The discussion about what sort of landing the global economy will experience has taken centre stage once again. The CPI report last week in the U.S. showed that inflation appears to be more decisively trending down. At the same time resilient activity data has continued to surprise many. Housing starts, building permits and home sales seem to have found a floor, while the services sector continues to perform well. In Europe the headline CPI fell from 6.1% to 5.5% while Core CPI stayed unchanged in June at 5.4%. Compared to the Fed, the ECB has a little bit more to do for trends to be as convincing as those across the pond. However, we cannot ignore the fact that headline CPI inflation peaked about 8 months ago at close to twice the latest reading. Looking at GDP, Bloomberg consensus for QoQ growth in the U.S. is for it to be zero in Q3 and just below zero in Q4. In the Eurozone, after technically going through a recession with -0.1% QoQ growth both in Q4 2022 and Q1 2023, the consensus is for 0.2% QoQ growth for the remainder of the year and Q1 2024, with a mild pick up expected after that.
Last week’s CPI print in the U.S. has acted as a trigger of sorts for increasing calls for a soft landing. In this scenario inflation falls to more reasonable levels while growth falls significantly below trend but with no recession. If this is the case then the Fed should be comfortable to cut rates in the not too distant future, as inflation falls towards the target and the monetary policy rate is well above the neutral rate. Treasuries should be well supported in this scenario, however, we do note that the curve is already heavily inverted. It is difficult to forecast by how much more the 10Y UST can rally, but in the absence of a hard landing and the 10Y yield at roughly 175 bps below the monetary policy rate already, the scope for a further rally might be limited. In other words, Treasuries would be well supported and give reasonable returns, but whether or not they outperform other asset classes is a different matter.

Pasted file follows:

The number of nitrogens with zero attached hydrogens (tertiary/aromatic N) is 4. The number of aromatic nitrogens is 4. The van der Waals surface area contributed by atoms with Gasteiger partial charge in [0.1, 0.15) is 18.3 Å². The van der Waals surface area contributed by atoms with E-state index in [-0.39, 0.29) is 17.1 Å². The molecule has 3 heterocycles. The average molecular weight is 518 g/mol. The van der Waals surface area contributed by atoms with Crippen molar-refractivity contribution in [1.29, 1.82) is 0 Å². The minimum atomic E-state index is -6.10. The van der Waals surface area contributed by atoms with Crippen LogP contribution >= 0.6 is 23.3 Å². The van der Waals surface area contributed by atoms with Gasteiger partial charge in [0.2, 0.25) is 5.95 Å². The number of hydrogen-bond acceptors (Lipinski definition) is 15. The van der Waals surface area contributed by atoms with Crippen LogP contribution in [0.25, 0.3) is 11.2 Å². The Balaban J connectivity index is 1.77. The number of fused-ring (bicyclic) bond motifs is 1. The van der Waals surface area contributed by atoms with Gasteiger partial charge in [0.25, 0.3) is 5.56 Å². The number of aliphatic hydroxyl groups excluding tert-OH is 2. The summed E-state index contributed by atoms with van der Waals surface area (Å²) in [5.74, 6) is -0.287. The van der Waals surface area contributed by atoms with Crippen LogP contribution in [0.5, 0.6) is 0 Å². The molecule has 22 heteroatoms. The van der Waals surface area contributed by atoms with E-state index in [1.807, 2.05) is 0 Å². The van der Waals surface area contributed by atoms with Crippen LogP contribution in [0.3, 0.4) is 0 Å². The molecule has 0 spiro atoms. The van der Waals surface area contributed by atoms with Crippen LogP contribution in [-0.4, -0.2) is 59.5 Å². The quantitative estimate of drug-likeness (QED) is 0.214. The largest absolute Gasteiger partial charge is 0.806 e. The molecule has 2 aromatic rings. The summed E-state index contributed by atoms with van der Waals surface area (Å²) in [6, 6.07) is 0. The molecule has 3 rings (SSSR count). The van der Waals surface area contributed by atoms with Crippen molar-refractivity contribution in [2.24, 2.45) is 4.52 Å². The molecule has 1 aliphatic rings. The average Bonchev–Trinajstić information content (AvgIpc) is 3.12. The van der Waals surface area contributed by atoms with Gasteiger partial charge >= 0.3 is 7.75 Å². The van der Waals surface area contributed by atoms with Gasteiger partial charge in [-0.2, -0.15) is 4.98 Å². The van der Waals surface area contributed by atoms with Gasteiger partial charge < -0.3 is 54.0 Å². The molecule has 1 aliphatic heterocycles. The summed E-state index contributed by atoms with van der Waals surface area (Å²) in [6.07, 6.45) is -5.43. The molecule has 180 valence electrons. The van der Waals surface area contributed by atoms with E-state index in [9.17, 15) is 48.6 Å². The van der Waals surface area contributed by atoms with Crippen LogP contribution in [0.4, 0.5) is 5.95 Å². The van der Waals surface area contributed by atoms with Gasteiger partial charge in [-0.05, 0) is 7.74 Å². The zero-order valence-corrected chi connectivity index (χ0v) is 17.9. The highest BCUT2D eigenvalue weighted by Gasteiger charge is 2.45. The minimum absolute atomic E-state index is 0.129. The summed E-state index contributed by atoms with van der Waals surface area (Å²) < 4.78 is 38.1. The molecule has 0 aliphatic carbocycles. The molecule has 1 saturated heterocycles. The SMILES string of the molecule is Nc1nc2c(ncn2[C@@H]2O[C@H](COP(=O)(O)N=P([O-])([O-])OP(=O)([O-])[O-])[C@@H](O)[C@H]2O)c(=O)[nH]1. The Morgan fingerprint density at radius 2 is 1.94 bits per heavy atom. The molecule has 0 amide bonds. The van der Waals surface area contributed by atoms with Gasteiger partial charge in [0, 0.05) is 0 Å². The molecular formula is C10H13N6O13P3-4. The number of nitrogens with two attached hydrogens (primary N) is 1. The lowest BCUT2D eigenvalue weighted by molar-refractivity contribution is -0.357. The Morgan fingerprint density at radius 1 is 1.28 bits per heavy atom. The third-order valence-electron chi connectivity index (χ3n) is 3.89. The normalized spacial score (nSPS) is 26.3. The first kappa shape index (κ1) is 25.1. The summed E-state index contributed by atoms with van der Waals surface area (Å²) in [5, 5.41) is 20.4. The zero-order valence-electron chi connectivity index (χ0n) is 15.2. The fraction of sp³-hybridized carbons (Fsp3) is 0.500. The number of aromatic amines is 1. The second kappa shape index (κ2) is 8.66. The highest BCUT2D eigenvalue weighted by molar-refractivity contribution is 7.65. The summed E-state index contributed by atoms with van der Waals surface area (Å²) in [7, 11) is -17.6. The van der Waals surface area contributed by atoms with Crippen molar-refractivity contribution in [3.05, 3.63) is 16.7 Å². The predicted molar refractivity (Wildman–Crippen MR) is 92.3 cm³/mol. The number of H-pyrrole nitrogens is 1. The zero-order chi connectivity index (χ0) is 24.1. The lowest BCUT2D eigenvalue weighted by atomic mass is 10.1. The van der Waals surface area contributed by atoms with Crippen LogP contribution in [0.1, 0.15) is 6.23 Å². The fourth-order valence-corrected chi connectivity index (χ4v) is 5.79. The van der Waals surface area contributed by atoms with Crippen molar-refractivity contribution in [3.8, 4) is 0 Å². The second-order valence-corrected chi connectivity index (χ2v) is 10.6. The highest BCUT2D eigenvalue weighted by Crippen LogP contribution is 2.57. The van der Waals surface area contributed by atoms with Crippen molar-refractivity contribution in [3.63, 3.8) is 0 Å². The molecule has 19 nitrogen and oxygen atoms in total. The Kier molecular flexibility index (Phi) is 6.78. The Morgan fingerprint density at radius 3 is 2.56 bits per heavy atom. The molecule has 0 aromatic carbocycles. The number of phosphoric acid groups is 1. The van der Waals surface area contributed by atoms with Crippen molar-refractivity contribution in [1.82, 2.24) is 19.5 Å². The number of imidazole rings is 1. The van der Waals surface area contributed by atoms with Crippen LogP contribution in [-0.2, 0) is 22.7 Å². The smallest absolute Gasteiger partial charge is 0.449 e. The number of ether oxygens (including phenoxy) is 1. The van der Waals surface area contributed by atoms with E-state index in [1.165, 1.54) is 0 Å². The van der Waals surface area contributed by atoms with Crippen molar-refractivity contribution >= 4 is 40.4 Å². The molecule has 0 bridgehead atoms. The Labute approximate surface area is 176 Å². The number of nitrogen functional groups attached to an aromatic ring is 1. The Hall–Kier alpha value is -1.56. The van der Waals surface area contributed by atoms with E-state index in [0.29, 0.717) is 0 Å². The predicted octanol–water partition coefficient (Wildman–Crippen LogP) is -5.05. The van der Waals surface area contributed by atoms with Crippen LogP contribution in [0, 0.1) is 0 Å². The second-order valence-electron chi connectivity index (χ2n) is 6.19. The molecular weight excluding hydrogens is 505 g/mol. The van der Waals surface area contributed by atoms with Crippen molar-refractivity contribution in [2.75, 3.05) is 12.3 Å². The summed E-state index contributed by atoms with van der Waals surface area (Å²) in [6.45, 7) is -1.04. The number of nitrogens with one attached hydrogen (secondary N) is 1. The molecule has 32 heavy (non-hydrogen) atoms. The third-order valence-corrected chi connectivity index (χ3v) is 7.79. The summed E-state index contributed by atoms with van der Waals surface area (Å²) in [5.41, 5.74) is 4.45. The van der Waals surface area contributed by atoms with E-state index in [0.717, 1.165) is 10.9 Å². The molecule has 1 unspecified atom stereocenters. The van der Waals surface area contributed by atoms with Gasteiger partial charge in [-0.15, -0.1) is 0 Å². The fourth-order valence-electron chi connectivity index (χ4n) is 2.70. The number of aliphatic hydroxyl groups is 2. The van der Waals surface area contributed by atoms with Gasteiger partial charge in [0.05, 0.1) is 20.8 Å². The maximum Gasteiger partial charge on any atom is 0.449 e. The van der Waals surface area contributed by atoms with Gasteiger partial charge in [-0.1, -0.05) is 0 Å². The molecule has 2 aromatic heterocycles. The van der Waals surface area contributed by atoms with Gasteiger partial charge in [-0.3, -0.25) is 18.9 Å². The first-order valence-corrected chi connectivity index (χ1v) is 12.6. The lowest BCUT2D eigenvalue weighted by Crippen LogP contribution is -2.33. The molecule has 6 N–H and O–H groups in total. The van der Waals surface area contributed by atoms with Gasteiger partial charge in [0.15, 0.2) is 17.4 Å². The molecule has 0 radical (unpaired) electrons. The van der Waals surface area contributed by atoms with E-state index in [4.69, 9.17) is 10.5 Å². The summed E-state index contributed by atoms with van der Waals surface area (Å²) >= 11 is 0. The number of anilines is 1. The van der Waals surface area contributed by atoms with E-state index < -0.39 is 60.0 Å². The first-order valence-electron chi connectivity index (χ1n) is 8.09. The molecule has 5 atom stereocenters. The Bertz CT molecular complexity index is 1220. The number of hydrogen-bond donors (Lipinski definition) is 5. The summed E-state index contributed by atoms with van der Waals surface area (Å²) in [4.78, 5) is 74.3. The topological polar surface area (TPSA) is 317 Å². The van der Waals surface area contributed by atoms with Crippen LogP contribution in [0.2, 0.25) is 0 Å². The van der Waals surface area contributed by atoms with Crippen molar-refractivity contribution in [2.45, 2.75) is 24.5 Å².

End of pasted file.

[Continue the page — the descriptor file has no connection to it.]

In this soft landing scenario, by definition, default rates cannot be too high as if they were, then we would not be in a soft landing situation. A soft landing should therefore be supportive for spreads in those markets where spreads are cheap to their historic averages. There is even a case for spreads to perform well even in those markets where spreads are not particularly cheap, as lower inflation is good for real yields and nominal yields are still close to their highest in a decade. We tend to think that if this soft landing narrative continues to gain acceptance, then spread products will outperform a well-supported U.S. Treasury market. On top of underlying yields rallying, total returns would benefit from spread compression and higher carry than Treasuries.
In conclusion, there is no discussion that in a hard landing scenario, U.S. Treasuries would outperform credit by some margin. But if the central case becomes a soft landing, that would typically mean that credit outperforms. Treasuries would provide a reasonable return as well but credit would do better. With most default rate forecasts already slightly higher than long term averages for next year, the case for total returns in credit remains strong. Finally, it is worth noting that in the soft landing scenario described both government bonds and credit should do well, which is the best news that we can hope for as fixed income investors.